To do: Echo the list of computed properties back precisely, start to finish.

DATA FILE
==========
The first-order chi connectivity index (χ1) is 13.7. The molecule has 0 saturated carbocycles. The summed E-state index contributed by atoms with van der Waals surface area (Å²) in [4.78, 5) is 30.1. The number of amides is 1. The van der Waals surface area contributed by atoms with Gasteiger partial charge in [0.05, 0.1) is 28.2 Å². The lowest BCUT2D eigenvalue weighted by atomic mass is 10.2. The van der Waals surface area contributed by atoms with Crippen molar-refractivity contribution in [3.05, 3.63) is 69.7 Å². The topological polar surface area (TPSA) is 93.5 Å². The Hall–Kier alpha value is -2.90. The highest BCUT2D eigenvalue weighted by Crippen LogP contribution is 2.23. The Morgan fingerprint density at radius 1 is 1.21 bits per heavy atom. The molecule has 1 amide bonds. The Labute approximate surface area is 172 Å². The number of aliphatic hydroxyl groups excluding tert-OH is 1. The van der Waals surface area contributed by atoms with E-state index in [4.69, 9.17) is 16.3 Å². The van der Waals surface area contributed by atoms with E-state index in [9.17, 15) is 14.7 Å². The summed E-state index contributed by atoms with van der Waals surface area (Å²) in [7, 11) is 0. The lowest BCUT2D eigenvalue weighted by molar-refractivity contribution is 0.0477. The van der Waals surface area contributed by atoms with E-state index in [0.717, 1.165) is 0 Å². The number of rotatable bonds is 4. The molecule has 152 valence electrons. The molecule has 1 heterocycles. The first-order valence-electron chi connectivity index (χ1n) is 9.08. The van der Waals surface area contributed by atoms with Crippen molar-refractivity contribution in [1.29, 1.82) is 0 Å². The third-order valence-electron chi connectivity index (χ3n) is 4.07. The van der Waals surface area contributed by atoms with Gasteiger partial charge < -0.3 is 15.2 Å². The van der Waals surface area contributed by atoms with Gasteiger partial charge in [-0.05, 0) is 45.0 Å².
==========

The first-order chi connectivity index (χ1) is 13.7. The molecule has 0 saturated carbocycles. The summed E-state index contributed by atoms with van der Waals surface area (Å²) in [4.78, 5) is 30.1. The number of amides is 1. The van der Waals surface area contributed by atoms with Gasteiger partial charge in [0.05, 0.1) is 28.2 Å². The lowest BCUT2D eigenvalue weighted by atomic mass is 10.2. The van der Waals surface area contributed by atoms with Crippen molar-refractivity contribution in [3.05, 3.63) is 69.7 Å². The topological polar surface area (TPSA) is 93.5 Å². The Hall–Kier alpha value is -2.90. The highest BCUT2D eigenvalue weighted by Crippen LogP contribution is 2.23. The Morgan fingerprint density at radius 1 is 1.21 bits per heavy atom. The molecule has 1 amide bonds. The Labute approximate surface area is 172 Å². The number of aliphatic hydroxyl groups excluding tert-OH is 1. The van der Waals surface area contributed by atoms with E-state index in [4.69, 9.17) is 16.3 Å². The van der Waals surface area contributed by atoms with E-state index in [9.17, 15) is 14.7 Å². The summed E-state index contributed by atoms with van der Waals surface area (Å²) in [7, 11) is 0. The lowest BCUT2D eigenvalue weighted by molar-refractivity contribution is 0.0477. The van der Waals surface area contributed by atoms with E-state index in [0.717, 1.165) is 0 Å². The number of rotatable bonds is 4. The molecule has 152 valence electrons. The molecule has 1 heterocycles. The first-order valence-electron chi connectivity index (χ1n) is 9.08. The van der Waals surface area contributed by atoms with Crippen molar-refractivity contribution in [1.29, 1.82) is 0 Å². The third-order valence-electron chi connectivity index (χ3n) is 4.07. The van der Waals surface area contributed by atoms with Gasteiger partial charge < -0.3 is 15.2 Å². The van der Waals surface area contributed by atoms with Gasteiger partial charge in [-0.05, 0) is 45.0 Å².